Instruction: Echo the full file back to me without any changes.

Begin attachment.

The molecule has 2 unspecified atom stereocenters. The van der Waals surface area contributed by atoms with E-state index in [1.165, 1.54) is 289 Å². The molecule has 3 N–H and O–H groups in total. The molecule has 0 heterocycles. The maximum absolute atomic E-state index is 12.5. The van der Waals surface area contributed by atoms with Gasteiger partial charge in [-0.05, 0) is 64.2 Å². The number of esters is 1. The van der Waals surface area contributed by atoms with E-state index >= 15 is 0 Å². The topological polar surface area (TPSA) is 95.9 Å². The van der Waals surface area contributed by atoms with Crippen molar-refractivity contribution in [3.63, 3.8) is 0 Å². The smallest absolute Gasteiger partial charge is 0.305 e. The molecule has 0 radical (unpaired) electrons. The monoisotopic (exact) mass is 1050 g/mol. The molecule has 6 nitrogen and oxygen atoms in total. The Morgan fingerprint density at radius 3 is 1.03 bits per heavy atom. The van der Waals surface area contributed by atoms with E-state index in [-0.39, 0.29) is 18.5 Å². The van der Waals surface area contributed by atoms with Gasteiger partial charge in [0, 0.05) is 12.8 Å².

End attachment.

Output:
The molecule has 2 unspecified atom stereocenters. The van der Waals surface area contributed by atoms with E-state index in [1.165, 1.54) is 289 Å². The molecule has 3 N–H and O–H groups in total. The molecule has 0 heterocycles. The maximum absolute atomic E-state index is 12.5. The van der Waals surface area contributed by atoms with Gasteiger partial charge in [-0.05, 0) is 64.2 Å². The number of esters is 1. The van der Waals surface area contributed by atoms with E-state index >= 15 is 0 Å². The topological polar surface area (TPSA) is 95.9 Å². The van der Waals surface area contributed by atoms with Crippen molar-refractivity contribution in [3.63, 3.8) is 0 Å². The smallest absolute Gasteiger partial charge is 0.305 e. The molecule has 0 radical (unpaired) electrons. The monoisotopic (exact) mass is 1050 g/mol. The molecule has 6 nitrogen and oxygen atoms in total. The Morgan fingerprint density at radius 3 is 1.03 bits per heavy atom. The van der Waals surface area contributed by atoms with E-state index in [-0.39, 0.29) is 18.5 Å². The van der Waals surface area contributed by atoms with Gasteiger partial charge in [0, 0.05) is 12.8 Å².